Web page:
Engineering products include a wide array of goods from home appliances such as refrigerators, ovens and heaters to cars, heavy machinery and even tractors, with some 21 sub-sectors being involved in the engineering industries, Amr Abu Freikha, chair of Egypt’s Engineering Export Council explained to Al-Ahram Weekly this week.
The country sells $2.7 billion worth of engineering products abroad annually, he said.
This figure may sound high if seen as around 11 percent of Egypt’s total exports, but in a global framework where some multinational companies export more than all of Egypt’s exports combined it is still quite small, he added.
“When we researched where Egypt stood among 80 exporters, we found it was in the bottom 10. If we want to move to the middle, we should at least double our exports,” Abu Freika said.
Finished goods represent around half of Egypt’s total exports. Fertilisers, textiles, ready-made garments, home appliances and wires and cables top the list of finished goods, according to 2015-16 data from the Central Bank of Egypt (CBE).
Other exports include crude oil and oil products, raw materials such as crops, and semi-finished goods such as iron and piping.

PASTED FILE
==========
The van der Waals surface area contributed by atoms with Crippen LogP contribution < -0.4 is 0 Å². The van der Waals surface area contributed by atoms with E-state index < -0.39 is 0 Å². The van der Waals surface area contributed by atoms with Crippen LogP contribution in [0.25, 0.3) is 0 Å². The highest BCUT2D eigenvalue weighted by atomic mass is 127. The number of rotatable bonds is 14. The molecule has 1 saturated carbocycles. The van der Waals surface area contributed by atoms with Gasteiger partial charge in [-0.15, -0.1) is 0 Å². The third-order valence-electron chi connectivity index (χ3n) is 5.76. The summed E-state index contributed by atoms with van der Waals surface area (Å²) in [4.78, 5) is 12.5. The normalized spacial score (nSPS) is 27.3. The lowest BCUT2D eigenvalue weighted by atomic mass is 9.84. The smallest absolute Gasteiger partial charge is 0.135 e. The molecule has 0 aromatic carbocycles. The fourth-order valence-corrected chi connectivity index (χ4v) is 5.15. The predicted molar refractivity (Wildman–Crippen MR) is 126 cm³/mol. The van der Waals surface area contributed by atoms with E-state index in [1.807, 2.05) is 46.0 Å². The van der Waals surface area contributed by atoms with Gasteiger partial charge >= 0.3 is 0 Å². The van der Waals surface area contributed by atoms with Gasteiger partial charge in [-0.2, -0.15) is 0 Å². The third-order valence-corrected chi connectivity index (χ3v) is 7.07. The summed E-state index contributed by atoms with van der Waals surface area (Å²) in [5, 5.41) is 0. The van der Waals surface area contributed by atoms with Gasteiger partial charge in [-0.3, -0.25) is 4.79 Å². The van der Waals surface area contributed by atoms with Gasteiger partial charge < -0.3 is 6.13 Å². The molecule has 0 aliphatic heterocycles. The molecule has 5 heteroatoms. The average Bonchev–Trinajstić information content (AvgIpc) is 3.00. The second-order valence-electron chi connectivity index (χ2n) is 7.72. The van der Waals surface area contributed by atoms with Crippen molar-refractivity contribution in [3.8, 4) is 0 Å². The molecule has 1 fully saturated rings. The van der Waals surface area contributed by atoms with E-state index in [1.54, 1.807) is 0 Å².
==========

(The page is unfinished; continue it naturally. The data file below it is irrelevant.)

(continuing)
Not all Egypt’s engineering companies export. Of the 4,000 companies included in the Egyptian Chamber of Commerce engineering sector, only some 250 are members of the Exports Council, Abu Freika said. Fifteen of those account for 85 per cent of exports.
“Should any of those face problems, then the country’s overall exports will be affected,” he added.
Abu Freikha said the council had set out to change these figures and to set up new companies to export and increase the exporter base. It was doing this in addition to traditional services such as organising trade missions and taking part in exhibitions abroad.
One project is with the Confederation of British Industry (CBI), with which the council is implementing a coaching programme to help manufacturers in Egypt to export regionally to the Middle East and Africa.
It is hoped that as they gain experience they will be able to compete against suppliers from Turkey and China in the European market.